- Offer house-sitting to activists who have traveled to the border to help.
I’ve spent—I’ve wasted—endless days arguing with racists and misogynists. I have tried everything. I’ve empathized. I’ve given evidence. I’ve insulted them and listened to them, remained calm and gotten angry. Nothing works. If a person thinks that children belong in cages, that our Constitution should be shredded, and that black lives actually do not matter, they can’t be saved with gentle goading or aggressive arguing.
Stop wasting your time. Instead, shun people who represent and espouse bigoted ideas. We might not be able to change their minds, but we can punish them. We can make them think twice before acting on those ideas. Shunning is activism.
- End your relationship with racist relatives. They don’t deserve to be in your life, and they certainly don’t deserve any influence over your children.
- Don’t fight with people on social media. It’s wasted energy that you could spend on something that actually matters.
- Make life more difficult for bigoted people. Lose their paperwork. Drop their calls. Put them on hold. Whatever you can do to slow them down and make their goals harder to achieve, do it.
- If you see a member of the Trump administration in public, make their life as miserable as possible. They must face consequences for their actions.
Volunteering can open up a whole new world of activism. It connects you to a community of like-minded people, offers details on events you might not know about, and helps you directly impact the lives of people in need. Look into supporting your local rape crisis center, domestic violence shelter, homeless shelter, soup kitchen, or food bank. Some excellent starting points for volunteer work include:
- Become a Legal Observer through the National Lawyers Guild. You don’t need any legal training, but your work can prevent unfair arrests, support lawsuits following unfair arrests, and document illegal police practices.
Find and volunteer for your local ACLU chapter.
- Join Amnesty International, or sign up for one of the international human rights organization’s many volunteer opportunities.
- Volunteer for the American Immigration Council. While the organization presents numerous volunteer options, it desperately needs skilled immigration lawyers.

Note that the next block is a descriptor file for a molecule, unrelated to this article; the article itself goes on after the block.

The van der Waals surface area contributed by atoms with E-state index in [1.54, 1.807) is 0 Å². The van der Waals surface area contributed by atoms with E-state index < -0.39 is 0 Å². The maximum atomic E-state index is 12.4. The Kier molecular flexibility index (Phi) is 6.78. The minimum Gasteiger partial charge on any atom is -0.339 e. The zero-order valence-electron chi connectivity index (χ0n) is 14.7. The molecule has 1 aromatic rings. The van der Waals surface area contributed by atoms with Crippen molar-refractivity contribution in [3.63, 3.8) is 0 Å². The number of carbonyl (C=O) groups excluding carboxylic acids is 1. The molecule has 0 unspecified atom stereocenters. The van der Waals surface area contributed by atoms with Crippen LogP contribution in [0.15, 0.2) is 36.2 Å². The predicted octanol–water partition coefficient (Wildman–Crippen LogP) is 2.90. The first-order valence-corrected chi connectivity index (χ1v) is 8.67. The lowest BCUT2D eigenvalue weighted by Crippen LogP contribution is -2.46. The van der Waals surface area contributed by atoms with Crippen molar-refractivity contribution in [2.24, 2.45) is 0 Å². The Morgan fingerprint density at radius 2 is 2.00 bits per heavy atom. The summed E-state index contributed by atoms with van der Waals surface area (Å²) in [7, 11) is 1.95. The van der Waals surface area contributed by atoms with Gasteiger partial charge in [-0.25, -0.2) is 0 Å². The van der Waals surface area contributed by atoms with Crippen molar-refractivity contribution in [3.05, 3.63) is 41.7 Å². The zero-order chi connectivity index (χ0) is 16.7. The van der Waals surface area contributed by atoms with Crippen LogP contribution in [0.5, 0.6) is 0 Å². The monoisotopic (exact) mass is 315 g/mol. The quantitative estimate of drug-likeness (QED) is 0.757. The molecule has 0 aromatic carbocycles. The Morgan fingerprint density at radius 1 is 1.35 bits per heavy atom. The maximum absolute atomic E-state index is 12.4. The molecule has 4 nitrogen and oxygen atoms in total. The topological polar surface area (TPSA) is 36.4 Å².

- Become an escort at your local abortion clinic. Find a list of abortion clinics by city here.
- Volunteer with the Transgender Law Center, or participate in one of its many actions.
Join your local NAACP. The NAACP hosts events, plans protests, sponsors volunteer days, and offers numerous other local ways to get involved in racial justice work.
Get involved with Planned Parenthood, which needs volunteers of virtually every skill level and background at clinics across the nation.
Volunteer From Home
You don’t have to be retired or a stay at home parent to volunteer. You don’t even have to leave your home. Volunteering with a hotline allows you to support people in crisis wherever you are. Some excellent hotlines doing meaningful work include:
Help People Vote
Voting does not always mean we get the perfect candidate—or even a great candidate. That’s no excuse not to vote. Voting is harm reduction. By continuing to vote in every election, it’s possible to slowly and steadily vote out bad candidates, vote in good ones, and use primaries to get the best possible progressive candidates into office. In a society that has disenfranchised 1 in 8 black men, those of us who can still vote have a moral obligation to lift up candidates who will push back against Trump and all that he stands for. Here are some ways to help people vote:
Get involved with Emily’s List, which inspires and supports women to run for office. Emily’s List is also a great introduction to local politics. If you hope one day to run for office, it’s an outstanding resource.
Volunteer with Rock the Vote to help register voters and engage people who have lost interest in voting.
- Organize a voter registration drive. The American Association of University Women offers a how-to guide here.
- Ask a community organization to sponsor a shuttle to take people to vote.
- Ask your friends and neighbors if they’ve voted. Offer to drive them to polling places or watch their kids while they vote.
- Post detailed information about registering to vote on social media—ideally several months ahead of an election, since many states require voter registration well in advance of the election.
Educate yourself about voting rights. Offer to help a friend who has lost their voting rights work to regain them—including paying any applicable fines or attorney’s fees.
It feels good to go to protests and to volunteer. But one of the most effective ways to support the resistance is to give money to organizations that are already doing the work. Give as much as you can afford as frequently as you are able. Here are some excellent options:
- Abortion clinics across the country are under attack. Republican anti-choice laws targeting abortion clinics in Indiana, Mississippi, and across the nation are designed to make it more difficult for poor women to get abortions. They require multiple clinics trips, long waits, or overnight stays. Help someone in need afford an abortion by donating to the National Network of Abortion Funds.